Four women huddled together at the edge of yellow crime-scene tape.

They looked for their officer.

To them, he is a brother. A son. A grandson.

And on Saturday, he was one of the lucky ones.

"Obviously it wasn't his day to die today," said Pat Blumenberg, Chattanooga Police Officer Brian Blumenberg's mother, choking back tears outside the U.S. Money Shop on Brainerd Road.

The Blumenbergs said that had it not been for Sgt. Timothy Chapin, a 27-year department veteran nearing retirement, they would be mourning their officer.

Instead, Chapin's family was emotionally shattered early Saturday by a gunman's bullet during a robbery interrupted.

"I feel for that family," Pat Blumenberg said.

Chapin, 51, was shot and killed as he responded to a robbery at the pawn shop near Big Lots. A second officer, Lorin Johnston, 45, was wounded during the gunfight. He was treated at a local hospital and released.

Chattanooga police said this morning the suspected gunman is Jesse Mathews, a parolee and fugitive from Colorado who is wanted on robbery warrants there. Matthews was shot by pursuing officers.

Police spokeswoman Jerri Weary said in a release that Mathews remains in the hospital and no information was available on his condition.

As investigators gathered evidence after the shooting, Chattanooga Police Chief Bobby Dodd said Chapin's fellow officers were shocked.

"It's probably the most tragic thing you could go through. It's losing a family member. He's a super nice guy. Has a family of his own," Dodd said. He did not officially identify Chapin on Saturday, but County Mayor Jim Coppinger used the officer's name in a condolence message.

"I think a lot of the folks out here are just numb at this point," Dodd said.

Chapin was the first Chattanooga officer to be shot and killed in the line of duty since Officer Julie Jacks in May 2002.

Chapin was among three or four officers who initially responded to a robbery in progress at about 10:20 a.m. at U.S. Money Shops, 5952 Brainerd Road.

The gunman opened fire on the officers as they rushed the pawn shop, Dodd said.

They retreated to their cars out front and called for backup while the gunman fled out the store's right side door, Dodd said.

Officers chased the gunman on foot and by car about 200 yards as shots rang out, he said.

Afterward, they scoured the crime scene and embraced.

Other agencies, including the Hamilton County Sheriff's Office and the Tennessee Bureau of Investigation, came to assist as prosecutors watched.

TBI will investigate the shooting because police officers were involved. In the meantime, those six officers will be on administrative leave as part of department policy, Dodd said.

Before the shooting

In the minutes before the police response, Blumenberg and his supervisor, Chapin, were taking a break at Starbucks, just down Brainerd Road from the pawnshop.

A patron looked over at Blumenberg and stared at the paper's obituary section. He said Blumenberg looked like one of the dead, the officer's sister recounted.

"Brian was kind of floored by that," Beverly Blumenberg said at the scene after speaking with her brother.

As the Chattanooga officers left the coffee shop, Blumenberg peered up at the sky.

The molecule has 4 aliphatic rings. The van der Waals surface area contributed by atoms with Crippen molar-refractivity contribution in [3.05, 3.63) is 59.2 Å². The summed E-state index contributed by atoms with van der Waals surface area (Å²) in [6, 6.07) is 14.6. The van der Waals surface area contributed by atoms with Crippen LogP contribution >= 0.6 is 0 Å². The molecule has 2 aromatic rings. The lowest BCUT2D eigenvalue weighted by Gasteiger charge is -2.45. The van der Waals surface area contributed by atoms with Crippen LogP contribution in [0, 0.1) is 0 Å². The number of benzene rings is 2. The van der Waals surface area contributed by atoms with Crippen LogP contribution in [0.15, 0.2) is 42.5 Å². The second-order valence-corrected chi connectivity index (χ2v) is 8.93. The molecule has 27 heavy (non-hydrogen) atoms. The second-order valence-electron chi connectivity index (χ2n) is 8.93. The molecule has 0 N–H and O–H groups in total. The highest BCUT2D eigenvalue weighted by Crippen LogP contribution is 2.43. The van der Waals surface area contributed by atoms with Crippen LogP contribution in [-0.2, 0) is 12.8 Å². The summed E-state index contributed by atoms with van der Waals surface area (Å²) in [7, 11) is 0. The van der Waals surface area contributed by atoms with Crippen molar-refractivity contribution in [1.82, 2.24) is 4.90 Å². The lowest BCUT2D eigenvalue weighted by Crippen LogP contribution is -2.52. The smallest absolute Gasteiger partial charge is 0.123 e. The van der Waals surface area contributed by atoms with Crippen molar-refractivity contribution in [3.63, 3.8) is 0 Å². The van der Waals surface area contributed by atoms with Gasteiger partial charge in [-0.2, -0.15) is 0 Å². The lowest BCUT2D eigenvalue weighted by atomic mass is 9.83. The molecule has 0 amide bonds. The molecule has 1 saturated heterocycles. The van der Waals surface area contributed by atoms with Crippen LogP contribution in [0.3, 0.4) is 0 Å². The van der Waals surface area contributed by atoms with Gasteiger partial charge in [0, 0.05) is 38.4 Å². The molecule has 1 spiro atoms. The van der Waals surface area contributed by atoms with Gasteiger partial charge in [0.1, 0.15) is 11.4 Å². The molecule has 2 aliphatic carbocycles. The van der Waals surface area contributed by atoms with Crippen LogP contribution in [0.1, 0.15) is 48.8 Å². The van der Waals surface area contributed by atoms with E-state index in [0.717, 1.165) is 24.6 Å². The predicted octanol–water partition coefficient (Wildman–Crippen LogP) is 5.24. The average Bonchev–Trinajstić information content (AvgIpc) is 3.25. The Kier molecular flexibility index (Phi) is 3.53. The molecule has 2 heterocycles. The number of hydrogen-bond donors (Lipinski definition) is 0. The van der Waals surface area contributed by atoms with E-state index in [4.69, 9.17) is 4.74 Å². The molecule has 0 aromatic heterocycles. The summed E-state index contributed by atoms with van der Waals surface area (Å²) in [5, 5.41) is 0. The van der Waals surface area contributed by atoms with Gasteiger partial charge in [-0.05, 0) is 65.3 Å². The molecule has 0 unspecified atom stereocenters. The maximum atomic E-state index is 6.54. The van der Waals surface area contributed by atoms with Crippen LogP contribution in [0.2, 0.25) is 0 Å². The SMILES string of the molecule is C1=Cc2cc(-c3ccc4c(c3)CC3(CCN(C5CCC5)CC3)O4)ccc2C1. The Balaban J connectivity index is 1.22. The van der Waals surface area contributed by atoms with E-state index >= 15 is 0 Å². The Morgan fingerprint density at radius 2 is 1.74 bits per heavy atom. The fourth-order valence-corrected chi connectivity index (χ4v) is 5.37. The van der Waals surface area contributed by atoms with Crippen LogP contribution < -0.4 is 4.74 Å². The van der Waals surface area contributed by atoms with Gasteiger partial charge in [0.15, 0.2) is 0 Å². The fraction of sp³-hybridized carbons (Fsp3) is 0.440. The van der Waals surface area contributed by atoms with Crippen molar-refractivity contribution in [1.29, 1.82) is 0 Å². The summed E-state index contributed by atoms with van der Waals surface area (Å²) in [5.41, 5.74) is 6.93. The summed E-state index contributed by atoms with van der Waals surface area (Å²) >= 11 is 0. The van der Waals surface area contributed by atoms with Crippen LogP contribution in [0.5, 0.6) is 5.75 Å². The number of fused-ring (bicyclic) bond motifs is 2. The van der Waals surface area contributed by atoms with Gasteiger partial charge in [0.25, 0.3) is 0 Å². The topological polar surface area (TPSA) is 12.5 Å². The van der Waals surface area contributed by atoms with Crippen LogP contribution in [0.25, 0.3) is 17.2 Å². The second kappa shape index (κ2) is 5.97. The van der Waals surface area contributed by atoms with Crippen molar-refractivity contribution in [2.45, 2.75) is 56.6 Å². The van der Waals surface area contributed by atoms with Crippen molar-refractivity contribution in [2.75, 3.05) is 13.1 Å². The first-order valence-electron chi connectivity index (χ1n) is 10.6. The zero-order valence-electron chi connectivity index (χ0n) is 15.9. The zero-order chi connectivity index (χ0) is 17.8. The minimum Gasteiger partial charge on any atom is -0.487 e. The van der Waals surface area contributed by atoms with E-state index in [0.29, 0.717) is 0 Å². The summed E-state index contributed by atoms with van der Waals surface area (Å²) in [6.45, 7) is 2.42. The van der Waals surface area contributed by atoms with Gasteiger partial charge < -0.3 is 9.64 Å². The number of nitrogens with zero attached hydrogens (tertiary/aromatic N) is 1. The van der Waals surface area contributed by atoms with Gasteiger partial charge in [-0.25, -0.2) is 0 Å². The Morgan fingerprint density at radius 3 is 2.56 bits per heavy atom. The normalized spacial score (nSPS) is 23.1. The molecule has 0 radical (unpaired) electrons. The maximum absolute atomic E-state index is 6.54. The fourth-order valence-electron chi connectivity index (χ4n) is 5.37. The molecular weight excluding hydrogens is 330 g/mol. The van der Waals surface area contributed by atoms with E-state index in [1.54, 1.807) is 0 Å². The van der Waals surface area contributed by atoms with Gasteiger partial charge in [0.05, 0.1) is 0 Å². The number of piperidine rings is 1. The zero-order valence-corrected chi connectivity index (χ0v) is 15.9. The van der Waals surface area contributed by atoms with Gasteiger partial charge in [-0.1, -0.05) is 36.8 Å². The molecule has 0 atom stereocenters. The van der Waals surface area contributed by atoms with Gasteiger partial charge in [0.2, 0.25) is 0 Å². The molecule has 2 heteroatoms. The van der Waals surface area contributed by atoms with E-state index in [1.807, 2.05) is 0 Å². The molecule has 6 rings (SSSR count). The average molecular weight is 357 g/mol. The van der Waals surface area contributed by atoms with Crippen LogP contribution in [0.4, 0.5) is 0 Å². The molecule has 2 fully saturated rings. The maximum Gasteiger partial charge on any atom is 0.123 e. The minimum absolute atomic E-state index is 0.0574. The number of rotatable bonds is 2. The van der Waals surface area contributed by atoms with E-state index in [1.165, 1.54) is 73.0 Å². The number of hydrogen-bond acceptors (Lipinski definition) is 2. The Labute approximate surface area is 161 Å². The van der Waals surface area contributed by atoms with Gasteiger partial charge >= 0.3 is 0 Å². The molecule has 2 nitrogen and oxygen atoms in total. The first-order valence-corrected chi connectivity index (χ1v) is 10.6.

Two airplanes crossed paths, their contrails leaving the image of a cross.

He snapped a picture and texted Beverly Blumenberg the image with a Bible passage, Proverbs 3:16. It was 10:13 a.m.

"Commit your ways to the Lord and he will make a path for you," Beverly Blumenberg said. "Just trust God and he will look out for you. ... I think that's what protected him."

When the call came out for a robbery in progress, it should have been Blumenberg who rushed off to the pawnshop.

But while they were at Starbucks, Chapin had ordered him to follow up on an accident report from a week ago and said he would take the call, Beverly Blumenberg said.

Then came the "shots fired" call, and her brother raced to the pawnshop where Chapin had been mortally wounded.

"He's very upset - seeing his sergeant in a pool of blood. It just was hard," said Pat Blumenberg.

"He [Brian] felt like the sergeant took his place and what would have been his life," Beverly Blumenberg added.

When they heard about the shooting, the women came to the scene to show support, but more importantly to see Blumenberg.

"I had to be here. I had to see my son - physically see him," Pat Blumenberg said.

She said her son had a brush with death a few years ago when his patrol car was totaled in a crash and he required extensive rehabilitation to walk again.

And this isn't the first time Blumenberg has lost one of his colleagues.

He decided to carry a badge and wear a uniform 10 years ago after another law enforcement officer, Hamilton County Deputy Donald Bond, convinced him to join.

Bond was shot and killed in September 2001 when he stopped to check out a suspicious vehicle at an East Brainerd Road fruit and vegetable stand. His convicted murderer, Marlon Duane Kiser, is on Tennessee's death row.

"Every day when an officer leaves his home, you don't know whether it's his last day. It's probably the worst job in the world where people don't respect you," Pat said.

"You stop to think what their pay is. You stop and ask someone on the street, 'Would you be willing to give your life for this pay?' Most of them say no. It has to be a commitment on trying to help people."

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